Part of the Aging Well Through Arts Special Report
If you’ve been on Facebook this week, chances are concerts of past and present are filling your feed, as friends are posting nine concerts they’ve seen and one they haven’t, and you get to guess which is the lie.
It’s a take on the classic ice-breaker game, “Two truths and a lie,” but it has the added benefit of being fun. (I’m kidding. Ice breaker games can be fun, but they’re usually used in awkward corporate retreats, which are generally not fun.)
Introducing: The Greatful Dead
I had a lot of laughs yesterday over the bands that were intended to make me laugh, especially as they related to the person posting on Facebook: The Statler Brothers, Hoodoo Gurus, Bachman Turner Overdrive were some good lies and non-lies. A couple of people got tricky — intentionally misspelling “Billie Joel” and “The Greatful Dead” to throw their followers off. It’s incredibly viral and all in good fun.
But this all felt tremendously familiar. Doesn’t it seem like only yesterday that we were posting our first seven jobs on Facebook? What about the three movie characters that match your personality? The album that changed your life? Or when we posted our first profile photo and our most recent? Let’s go WAY back to when you had to use your “Notes” page to write 25 Things About Me. Remember that?
Doesn’t it seem like only last month that we were posting our first six jobs?
The Facebook Algorithm and You
I consider a Facebook feed to be a living, breathing, always-on beast of sorts where people are constantly sharing and liking/disliking opinions, photos, videos, article links and more; however, each person only sees a tiny fraction of any of this. That’s because Facebook’s algorithm tends to only show you only the people whose posts tend to agree with or engage you. Plus, most of us — let’s hope — are not on Facebook all the time, so we miss much of what is posted.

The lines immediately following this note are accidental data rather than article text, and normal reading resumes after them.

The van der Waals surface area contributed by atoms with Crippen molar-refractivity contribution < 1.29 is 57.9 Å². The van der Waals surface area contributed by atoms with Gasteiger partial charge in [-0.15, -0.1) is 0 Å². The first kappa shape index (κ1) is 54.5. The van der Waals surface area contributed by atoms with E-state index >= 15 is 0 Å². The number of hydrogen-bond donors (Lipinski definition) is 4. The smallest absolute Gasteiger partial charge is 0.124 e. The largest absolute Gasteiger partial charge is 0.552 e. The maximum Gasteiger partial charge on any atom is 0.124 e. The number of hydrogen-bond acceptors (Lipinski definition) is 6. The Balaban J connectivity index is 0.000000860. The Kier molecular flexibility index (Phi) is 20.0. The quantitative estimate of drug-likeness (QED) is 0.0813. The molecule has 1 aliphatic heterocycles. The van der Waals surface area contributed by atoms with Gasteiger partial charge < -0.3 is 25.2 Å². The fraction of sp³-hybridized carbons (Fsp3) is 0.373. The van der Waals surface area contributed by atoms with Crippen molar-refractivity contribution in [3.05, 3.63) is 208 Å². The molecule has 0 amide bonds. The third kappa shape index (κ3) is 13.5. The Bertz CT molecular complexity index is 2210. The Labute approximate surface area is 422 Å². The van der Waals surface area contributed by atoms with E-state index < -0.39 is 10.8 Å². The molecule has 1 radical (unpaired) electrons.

That’s why it is so remarkable to see “9 concerts” and other viral sharing games catch fire. But I think the secret formula for its popularity isn’t so secret, really.
Like the rest of the activities or games I mentioned, it taps into something that is so human: Our need to reminisce and to connect over shared experiences that bring us happiness. Nostalgia about music and concerts is something that most humans in 2017 have.
Making a Musical Connection
We love remembering music, and the way that live music specifically makes us feel. It is a transporting experience; a time machine. Sharing our past experiences about concerts connects us with our friends and shows us how much we have, or don’t have, in common — and in the case of this Facebook game, how much our tastes have, or have not, changed over the years.
Plus, this viral game has the added benefit of allowing humble bragging: You saw The Beatles?! Miles Davis? Elvis? Sonny and Cher? Nirvana, a few months before Kurt died (I raise my hand on that last one)? It’s socially sanctioned showing off, all in good fun.
I haven’t posted my list yet, but I can tell you that Ted Nugent will certainly be on it, and you can decide for yourself whether that’s a lie.
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